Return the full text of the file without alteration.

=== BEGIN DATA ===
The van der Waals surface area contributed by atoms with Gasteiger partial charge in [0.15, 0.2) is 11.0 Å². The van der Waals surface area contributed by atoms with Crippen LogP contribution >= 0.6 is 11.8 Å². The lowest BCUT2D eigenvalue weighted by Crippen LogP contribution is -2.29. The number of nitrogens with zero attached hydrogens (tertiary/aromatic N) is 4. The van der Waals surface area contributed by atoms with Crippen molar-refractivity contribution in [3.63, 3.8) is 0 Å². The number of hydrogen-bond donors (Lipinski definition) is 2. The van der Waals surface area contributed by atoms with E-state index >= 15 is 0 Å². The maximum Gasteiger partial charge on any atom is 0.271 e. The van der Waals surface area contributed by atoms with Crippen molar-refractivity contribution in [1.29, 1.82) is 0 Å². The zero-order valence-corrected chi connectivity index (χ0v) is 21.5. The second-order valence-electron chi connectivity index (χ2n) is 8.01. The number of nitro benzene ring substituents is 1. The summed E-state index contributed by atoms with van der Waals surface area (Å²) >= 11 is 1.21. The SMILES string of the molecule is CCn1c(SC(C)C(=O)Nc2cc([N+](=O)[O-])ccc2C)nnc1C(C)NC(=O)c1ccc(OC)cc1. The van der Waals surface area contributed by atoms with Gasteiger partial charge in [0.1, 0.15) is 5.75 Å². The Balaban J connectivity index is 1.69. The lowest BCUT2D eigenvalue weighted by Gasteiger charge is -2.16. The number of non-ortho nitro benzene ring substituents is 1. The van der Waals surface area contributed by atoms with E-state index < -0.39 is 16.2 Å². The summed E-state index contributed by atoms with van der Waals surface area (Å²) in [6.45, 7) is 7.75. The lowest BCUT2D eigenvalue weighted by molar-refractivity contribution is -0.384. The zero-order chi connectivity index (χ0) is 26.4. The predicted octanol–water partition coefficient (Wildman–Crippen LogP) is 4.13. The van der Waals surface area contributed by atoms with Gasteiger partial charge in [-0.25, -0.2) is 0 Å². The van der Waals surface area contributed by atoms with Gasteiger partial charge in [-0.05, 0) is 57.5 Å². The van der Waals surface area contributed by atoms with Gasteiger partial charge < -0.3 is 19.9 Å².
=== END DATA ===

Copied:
The van der Waals surface area contributed by atoms with Gasteiger partial charge in [0.15, 0.2) is 11.0 Å². The van der Waals surface area contributed by atoms with Crippen LogP contribution >= 0.6 is 11.8 Å². The lowest BCUT2D eigenvalue weighted by Crippen LogP contribution is -2.29. The number of nitrogens with zero attached hydrogens (tertiary/aromatic N) is 4. The van der Waals surface area contributed by atoms with Crippen molar-refractivity contribution in [3.63, 3.8) is 0 Å². The number of hydrogen-bond donors (Lipinski definition) is 2. The van der Waals surface area contributed by atoms with E-state index >= 15 is 0 Å². The maximum Gasteiger partial charge on any atom is 0.271 e. The van der Waals surface area contributed by atoms with Crippen molar-refractivity contribution in [1.29, 1.82) is 0 Å². The zero-order valence-corrected chi connectivity index (χ0v) is 21.5. The second-order valence-electron chi connectivity index (χ2n) is 8.01. The number of nitro benzene ring substituents is 1. The summed E-state index contributed by atoms with van der Waals surface area (Å²) >= 11 is 1.21. The SMILES string of the molecule is CCn1c(SC(C)C(=O)Nc2cc([N+](=O)[O-])ccc2C)nnc1C(C)NC(=O)c1ccc(OC)cc1. The van der Waals surface area contributed by atoms with Gasteiger partial charge in [0.1, 0.15) is 5.75 Å². The Balaban J connectivity index is 1.69. The lowest BCUT2D eigenvalue weighted by Gasteiger charge is -2.16. The number of non-ortho nitro benzene ring substituents is 1. The van der Waals surface area contributed by atoms with E-state index < -0.39 is 16.2 Å². The summed E-state index contributed by atoms with van der Waals surface area (Å²) in [6.45, 7) is 7.75. The lowest BCUT2D eigenvalue weighted by molar-refractivity contribution is -0.384. The zero-order chi connectivity index (χ0) is 26.4. The predicted octanol–water partition coefficient (Wildman–Crippen LogP) is 4.13. The van der Waals surface area contributed by atoms with Gasteiger partial charge in [-0.25, -0.2) is 0 Å². The van der Waals surface area contributed by atoms with Gasteiger partial charge in [-0.05, 0) is 57.5 Å². The van der Waals surface area contributed by atoms with Gasteiger partial charge < -0.3 is 19.9 Å².